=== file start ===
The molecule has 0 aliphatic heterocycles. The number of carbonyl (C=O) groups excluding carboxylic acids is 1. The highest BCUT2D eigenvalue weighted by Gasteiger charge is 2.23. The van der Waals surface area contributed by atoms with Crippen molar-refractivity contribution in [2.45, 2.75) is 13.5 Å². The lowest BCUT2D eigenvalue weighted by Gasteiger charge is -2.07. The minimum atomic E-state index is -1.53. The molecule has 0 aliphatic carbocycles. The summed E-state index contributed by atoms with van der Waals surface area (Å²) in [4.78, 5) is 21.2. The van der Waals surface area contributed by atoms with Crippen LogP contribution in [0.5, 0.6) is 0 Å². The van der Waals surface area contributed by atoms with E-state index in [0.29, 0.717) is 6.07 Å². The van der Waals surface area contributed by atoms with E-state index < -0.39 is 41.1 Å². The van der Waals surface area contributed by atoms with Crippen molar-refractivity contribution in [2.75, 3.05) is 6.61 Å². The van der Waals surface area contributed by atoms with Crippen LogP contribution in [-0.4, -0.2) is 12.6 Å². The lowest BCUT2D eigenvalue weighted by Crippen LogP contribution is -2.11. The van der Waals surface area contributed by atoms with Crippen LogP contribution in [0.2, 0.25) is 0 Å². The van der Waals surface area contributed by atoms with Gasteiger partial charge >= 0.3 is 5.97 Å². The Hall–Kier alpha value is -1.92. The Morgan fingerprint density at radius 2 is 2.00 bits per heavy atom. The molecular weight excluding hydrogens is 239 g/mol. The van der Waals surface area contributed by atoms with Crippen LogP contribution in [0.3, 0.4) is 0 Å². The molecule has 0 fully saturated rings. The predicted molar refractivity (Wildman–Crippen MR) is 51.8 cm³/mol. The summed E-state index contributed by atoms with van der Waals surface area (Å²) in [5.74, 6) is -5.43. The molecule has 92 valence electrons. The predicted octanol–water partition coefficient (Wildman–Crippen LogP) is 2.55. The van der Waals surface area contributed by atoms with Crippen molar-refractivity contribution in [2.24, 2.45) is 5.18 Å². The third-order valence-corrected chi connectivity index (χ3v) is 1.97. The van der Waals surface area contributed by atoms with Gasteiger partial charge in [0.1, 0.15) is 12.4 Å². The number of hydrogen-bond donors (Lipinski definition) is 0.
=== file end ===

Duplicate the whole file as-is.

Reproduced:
The molecule has 0 aliphatic heterocycles. The number of carbonyl (C=O) groups excluding carboxylic acids is 1. The highest BCUT2D eigenvalue weighted by Gasteiger charge is 2.23. The van der Waals surface area contributed by atoms with Crippen molar-refractivity contribution in [2.45, 2.75) is 13.5 Å². The lowest BCUT2D eigenvalue weighted by Gasteiger charge is -2.07. The minimum atomic E-state index is -1.53. The molecule has 0 aliphatic carbocycles. The summed E-state index contributed by atoms with van der Waals surface area (Å²) in [4.78, 5) is 21.2. The van der Waals surface area contributed by atoms with Crippen LogP contribution in [0.5, 0.6) is 0 Å². The van der Waals surface area contributed by atoms with E-state index in [0.29, 0.717) is 6.07 Å². The van der Waals surface area contributed by atoms with E-state index < -0.39 is 41.1 Å². The van der Waals surface area contributed by atoms with Crippen molar-refractivity contribution in [2.75, 3.05) is 6.61 Å². The van der Waals surface area contributed by atoms with Crippen LogP contribution in [-0.4, -0.2) is 12.6 Å². The lowest BCUT2D eigenvalue weighted by Crippen LogP contribution is -2.11. The van der Waals surface area contributed by atoms with Crippen LogP contribution in [0.2, 0.25) is 0 Å². The van der Waals surface area contributed by atoms with Gasteiger partial charge >= 0.3 is 5.97 Å². The Hall–Kier alpha value is -1.92. The Morgan fingerprint density at radius 2 is 2.00 bits per heavy atom. The molecular weight excluding hydrogens is 239 g/mol. The van der Waals surface area contributed by atoms with Crippen LogP contribution in [0.3, 0.4) is 0 Å². The molecule has 0 fully saturated rings. The predicted molar refractivity (Wildman–Crippen MR) is 51.8 cm³/mol. The summed E-state index contributed by atoms with van der Waals surface area (Å²) in [5.74, 6) is -5.43. The molecule has 92 valence electrons. The predicted octanol–water partition coefficient (Wildman–Crippen LogP) is 2.55. The van der Waals surface area contributed by atoms with Crippen molar-refractivity contribution in [2.24, 2.45) is 5.18 Å². The third-order valence-corrected chi connectivity index (χ3v) is 1.97. The van der Waals surface area contributed by atoms with Gasteiger partial charge in [0.1, 0.15) is 12.4 Å². The number of hydrogen-bond donors (Lipinski definition) is 0.